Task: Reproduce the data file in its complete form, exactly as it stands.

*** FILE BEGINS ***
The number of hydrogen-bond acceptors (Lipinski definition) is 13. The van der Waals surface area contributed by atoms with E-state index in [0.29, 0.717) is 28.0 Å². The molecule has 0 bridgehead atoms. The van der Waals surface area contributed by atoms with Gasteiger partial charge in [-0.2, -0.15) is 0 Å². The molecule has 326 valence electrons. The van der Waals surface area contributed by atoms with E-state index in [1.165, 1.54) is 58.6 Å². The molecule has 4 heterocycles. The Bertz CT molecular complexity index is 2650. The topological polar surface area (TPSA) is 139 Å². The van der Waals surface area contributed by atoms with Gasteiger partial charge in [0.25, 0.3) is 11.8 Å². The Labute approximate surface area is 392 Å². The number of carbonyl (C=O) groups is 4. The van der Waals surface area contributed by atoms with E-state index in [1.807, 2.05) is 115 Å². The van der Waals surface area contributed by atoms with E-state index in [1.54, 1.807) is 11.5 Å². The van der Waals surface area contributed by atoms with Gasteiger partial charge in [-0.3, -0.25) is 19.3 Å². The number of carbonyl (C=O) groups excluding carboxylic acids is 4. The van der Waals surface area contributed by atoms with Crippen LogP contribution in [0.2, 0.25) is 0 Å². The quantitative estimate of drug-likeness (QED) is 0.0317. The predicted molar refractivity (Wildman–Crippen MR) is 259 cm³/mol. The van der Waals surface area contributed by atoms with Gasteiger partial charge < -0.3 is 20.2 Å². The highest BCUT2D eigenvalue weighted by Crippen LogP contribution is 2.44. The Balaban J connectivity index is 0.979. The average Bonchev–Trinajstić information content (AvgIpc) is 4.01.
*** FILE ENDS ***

The number of hydrogen-bond acceptors (Lipinski definition) is 13. The van der Waals surface area contributed by atoms with E-state index in [0.29, 0.717) is 28.0 Å². The molecule has 0 bridgehead atoms. The van der Waals surface area contributed by atoms with Gasteiger partial charge in [-0.2, -0.15) is 0 Å². The molecule has 326 valence electrons. The van der Waals surface area contributed by atoms with E-state index in [1.165, 1.54) is 58.6 Å². The molecule has 4 heterocycles. The Bertz CT molecular complexity index is 2650. The topological polar surface area (TPSA) is 139 Å². The van der Waals surface area contributed by atoms with Gasteiger partial charge in [0.25, 0.3) is 11.8 Å². The Labute approximate surface area is 392 Å². The number of carbonyl (C=O) groups is 4. The van der Waals surface area contributed by atoms with E-state index in [1.807, 2.05) is 115 Å². The van der Waals surface area contributed by atoms with E-state index in [1.54, 1.807) is 11.5 Å². The van der Waals surface area contributed by atoms with Gasteiger partial charge in [-0.3, -0.25) is 19.3 Å². The number of carbonyl (C=O) groups excluding carboxylic acids is 4. The van der Waals surface area contributed by atoms with Crippen LogP contribution in [0.2, 0.25) is 0 Å². The quantitative estimate of drug-likeness (QED) is 0.0317. The predicted molar refractivity (Wildman–Crippen MR) is 259 cm³/mol. The van der Waals surface area contributed by atoms with Gasteiger partial charge < -0.3 is 20.2 Å². The highest BCUT2D eigenvalue weighted by Crippen LogP contribution is 2.44. The Balaban J connectivity index is 0.979. The average Bonchev–Trinajstić information content (AvgIpc) is 4.01.